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Everything You Gotta Know About the Dow's 1st 2014 Win

By Jack Kramer and Nick Martell – Jan 8, 2014 at 1:00AM

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Good morning, good lookin'. Here are the three things you need to know on Jan. 8.

Your first slow dance. Your first behind-the-back lacrosse goal. Your first silk boxers. Nothing beats 'em. That's why the MarketSnacks team is celebrating Wall Street's first win of the New Year -- the Dow Jones Industrial Average (^DJI) popped 106 points Tuesday after three down days to unimpressively kick off a freezing cold January.

1. Netflix drops 5.6% on Morgan Stanley downgrade
Two thumbs down for Netflix after investment bank Morgan Stanley (MS 3.64%) downgraded the stock target price from $333 per share to $310, citing tough ratings competition from HBO Go and's (AMZN 2.97%) Amazon Instant. Your favorite college pastime, video-streaming service Hulu, is also worrying Morgan Stanley's well-dressed analysts.
It's a two-front battle against Netflix. HBO GO is a force in the movie world, and with the endless sitcoms and dramas available on Hulu, it's serving up a day-after-airing TV buffet from the major network channels that Netflix can't offer (our 2014 wish is for the last season of Breaking Badto finally hit the 'Flix). Morgan Stanley fears growth will slow in 2014 for Netflix.
Streaming is huge, and even after falling 5.6% Tuesday, Netflix is still a $20 billion company. So 2014 will be fun as Google, Apple, Amazon, and HBO all continue their battle royale to win in binge-viewing.
The bottom line is that Netflix was the top stock in the S&P 500 in 2013, with growth of more than 300%. Things are cooling down now as investment advisors worry it's been overbought. But the big thing to watch is whether America "cuts the cord" and commits to a monogamous relationship with streaming video.  
2. Janet Yellen confirmed as first Fed chairwoman
The U.S. Senate approved Janet Yellen late Monday night to be the next chairperson of the Federal Reserve. Yellen will begin leading the nation's central bank at the end of this month. She's expected to continue the "taper" policy of slowing stimulus support for the economy, but to generally keep interest rates low for some time.
It's one large step for women in the world of finance. Yellen's not the first female chief of a major central bank (Israel, Russia, and South Africa have one), but the Fed influences world policy like Batman influences the Justice League (Superman knows where he stands ... next to Robin). It's a landmark achievement for ladies, though, in a financial and economic world mostly populated with Vineyard Vines tie-wearing dudes.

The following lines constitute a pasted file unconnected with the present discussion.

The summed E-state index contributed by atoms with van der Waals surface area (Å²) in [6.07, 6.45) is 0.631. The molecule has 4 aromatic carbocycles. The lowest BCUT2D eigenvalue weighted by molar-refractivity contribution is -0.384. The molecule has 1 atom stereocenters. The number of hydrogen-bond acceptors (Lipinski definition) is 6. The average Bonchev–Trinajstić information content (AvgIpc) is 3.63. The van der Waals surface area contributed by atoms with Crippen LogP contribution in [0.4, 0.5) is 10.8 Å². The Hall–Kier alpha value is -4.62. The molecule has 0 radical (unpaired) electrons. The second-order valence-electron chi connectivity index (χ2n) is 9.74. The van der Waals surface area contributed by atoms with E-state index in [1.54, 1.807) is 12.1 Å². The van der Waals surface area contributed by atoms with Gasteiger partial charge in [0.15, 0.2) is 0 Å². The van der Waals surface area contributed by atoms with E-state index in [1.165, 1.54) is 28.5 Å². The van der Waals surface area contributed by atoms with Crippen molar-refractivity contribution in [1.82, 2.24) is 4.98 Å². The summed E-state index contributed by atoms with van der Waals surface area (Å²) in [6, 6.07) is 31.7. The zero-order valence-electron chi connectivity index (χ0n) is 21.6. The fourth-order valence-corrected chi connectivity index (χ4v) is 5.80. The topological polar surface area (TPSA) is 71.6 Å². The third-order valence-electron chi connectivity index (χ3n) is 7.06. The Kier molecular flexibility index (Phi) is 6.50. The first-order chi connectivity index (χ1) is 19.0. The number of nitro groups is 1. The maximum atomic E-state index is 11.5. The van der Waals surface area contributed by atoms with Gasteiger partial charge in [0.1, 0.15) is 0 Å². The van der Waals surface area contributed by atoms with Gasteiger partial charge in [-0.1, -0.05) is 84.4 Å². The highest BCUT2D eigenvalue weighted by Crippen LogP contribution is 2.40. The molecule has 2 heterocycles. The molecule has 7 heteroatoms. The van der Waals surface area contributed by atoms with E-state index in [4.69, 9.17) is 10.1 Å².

Will Yellen continue Bernanke's policies? That's largely expected to be a big, fat "yes." She's been Bernanke's second-in-command since 2010 and helped craft the latest rounds of quantitative easing stimulus policies. Good luck, Ms. Yellen -- and it's been a nice eight years, Mr. Bernanke.
3. Narrowing trade deficit shocks Wall Street
Uncles Sam's stars-and-stripes pants are in style lately. According to the monthly International Trade Report, U.S. exports rose and imports fell way more than expected in November, narrowing the deficit (the difference between the two) to $34.3 billion. Growing demand abroad for the American muscle of industrial supplies and commercial airlines led the big change.

The takeaway is that econ data across a whole bunch of sectors (housing prices, job gains, and manufacturing activity) have been increasingly improving into the New Year -- and now Wall Street is picking up on the trend. Following the Trade Report, some top analysts revised their GDP projections for the U.S. because the surprise pop in exports means America's manufacturing mojo was movin' more than initially anticipated last quarter.

  • The ADP Employment report previews Friday's big jobs report
  • Minutes from the Fed's last meeting
  • Consumer credit report
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Fool contributors Jack Kramer and Nick Martell have no position in any stocks mentioned. The Motley Fool recommends and owns shares of, Apple, and Google. We Fools don't all hold the same opinions, but we all believe that considering a diverse range of insights makes us better investors. The Motley Fool has a disclosure policy.

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